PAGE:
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be attributed to learning styles, personality characteristics, teachers' comfort levels and previous experience using telecommunications technology, or attitudes towards using information technology. Preservice teachers' access to a networked computer might also have an effect on participation in the OLC, as some participants explained. Thus, further research is needed to investigate possible factors that might contribute to the variance of preservice teachers' attitudes and perceptions toward Online Learning Community systems. Participants found the Online Learning Community useful to facilitate reflective learning and enhance interaction and social relationship with others in the course. These comments spur further research questions about which topic areas promote the most reflective discourse? What aspects of the Online Learning Community do preservice teachers feel foster their social relationship and sense of an electronic community of educators? Which topic areas promote the most exchanges of ideas among preservice teachers? How does peer responsiveness affect the depth of the dialogue? Does interacting with a Web-based forum promote reflection on what the preservice teachers are learning, including teaching approaches and decision making? Although the Online Learning Community was designed in this research to be voluntary student-centered discussions, some preservice teachers found the lack of their instructor interaction and observation as problematic in using the Online Learning Community. Thus, questions regarding what types of observation preservice 131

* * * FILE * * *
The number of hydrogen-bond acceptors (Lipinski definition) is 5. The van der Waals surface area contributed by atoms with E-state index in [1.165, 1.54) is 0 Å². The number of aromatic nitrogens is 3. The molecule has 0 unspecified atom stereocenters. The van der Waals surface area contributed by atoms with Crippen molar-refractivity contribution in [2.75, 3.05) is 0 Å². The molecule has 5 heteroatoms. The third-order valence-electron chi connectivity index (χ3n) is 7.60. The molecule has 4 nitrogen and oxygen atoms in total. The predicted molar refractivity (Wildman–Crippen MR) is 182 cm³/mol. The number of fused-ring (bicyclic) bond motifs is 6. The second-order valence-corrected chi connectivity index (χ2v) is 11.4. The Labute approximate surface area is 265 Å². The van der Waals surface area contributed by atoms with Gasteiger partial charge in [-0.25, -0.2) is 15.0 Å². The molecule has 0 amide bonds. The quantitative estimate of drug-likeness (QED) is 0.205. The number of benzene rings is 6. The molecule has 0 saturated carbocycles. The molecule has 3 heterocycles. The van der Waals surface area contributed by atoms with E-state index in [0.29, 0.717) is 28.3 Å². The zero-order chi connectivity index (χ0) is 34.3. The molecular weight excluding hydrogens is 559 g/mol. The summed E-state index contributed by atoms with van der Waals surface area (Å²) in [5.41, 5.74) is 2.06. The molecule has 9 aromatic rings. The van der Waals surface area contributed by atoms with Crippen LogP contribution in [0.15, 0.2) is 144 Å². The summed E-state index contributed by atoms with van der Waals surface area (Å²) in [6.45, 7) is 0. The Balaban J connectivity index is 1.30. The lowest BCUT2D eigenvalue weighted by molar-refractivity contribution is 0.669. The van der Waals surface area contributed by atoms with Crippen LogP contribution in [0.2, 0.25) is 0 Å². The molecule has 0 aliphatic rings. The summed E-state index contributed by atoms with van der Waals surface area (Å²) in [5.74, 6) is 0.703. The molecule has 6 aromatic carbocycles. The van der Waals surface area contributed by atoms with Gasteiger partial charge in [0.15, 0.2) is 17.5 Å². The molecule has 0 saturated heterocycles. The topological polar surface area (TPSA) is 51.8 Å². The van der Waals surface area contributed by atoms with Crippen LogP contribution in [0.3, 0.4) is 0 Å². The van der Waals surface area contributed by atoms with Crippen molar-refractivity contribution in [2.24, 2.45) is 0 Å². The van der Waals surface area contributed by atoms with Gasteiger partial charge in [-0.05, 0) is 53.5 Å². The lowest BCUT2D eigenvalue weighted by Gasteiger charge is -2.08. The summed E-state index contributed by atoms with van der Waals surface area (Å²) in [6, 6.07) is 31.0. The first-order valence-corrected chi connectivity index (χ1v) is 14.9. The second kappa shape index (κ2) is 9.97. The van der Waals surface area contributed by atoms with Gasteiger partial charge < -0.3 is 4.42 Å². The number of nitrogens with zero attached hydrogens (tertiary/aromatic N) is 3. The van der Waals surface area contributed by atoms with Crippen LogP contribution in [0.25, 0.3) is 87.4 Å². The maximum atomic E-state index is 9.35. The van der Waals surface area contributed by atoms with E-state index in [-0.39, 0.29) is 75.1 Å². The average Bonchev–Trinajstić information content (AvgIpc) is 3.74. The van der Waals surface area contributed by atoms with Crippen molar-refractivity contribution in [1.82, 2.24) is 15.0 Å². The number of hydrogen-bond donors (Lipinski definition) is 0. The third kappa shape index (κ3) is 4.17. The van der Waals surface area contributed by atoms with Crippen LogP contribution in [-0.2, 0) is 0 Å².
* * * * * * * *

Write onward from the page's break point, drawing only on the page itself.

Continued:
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teachers need from their instructor and what types of mentoring university instructors need to provide on an Online Learning Community. Interestingly, other participants valued the openness and the student-centered discussions in their Online Learning Community that encouraged social and intellectual interaction and facilitated authentic community building. Therefore, further research is essential to understand what degree of openness is needed in learner-centered online discussions in order to meet learning needs of preservice teachers. Conclusion Online learning communities (OLC) have the potential to enhance social relationships and interaction required for preservice teachers' learning. The OLC developed in this study went through three stages of Forming Community, Experiencing Community, and Functioning Effectively. Activities were varied during the three stages. Effects on preservice teachers were positive and paralleled with previous research of facilitating communication with peers and instructors, supporting collaboration, sharing information, and enhancing attitude toward online learning. Findings from this research illustrated that the preservice teachers used the Online Learning Community for sending and receiving moral and social support. They exchanged advice on how to study for the course and overcome difficulties. Discussions took the form of reflective learning that enabled pre service teachers to articulate knowledge acquired during the lecture and learn from others' viewpoints. 132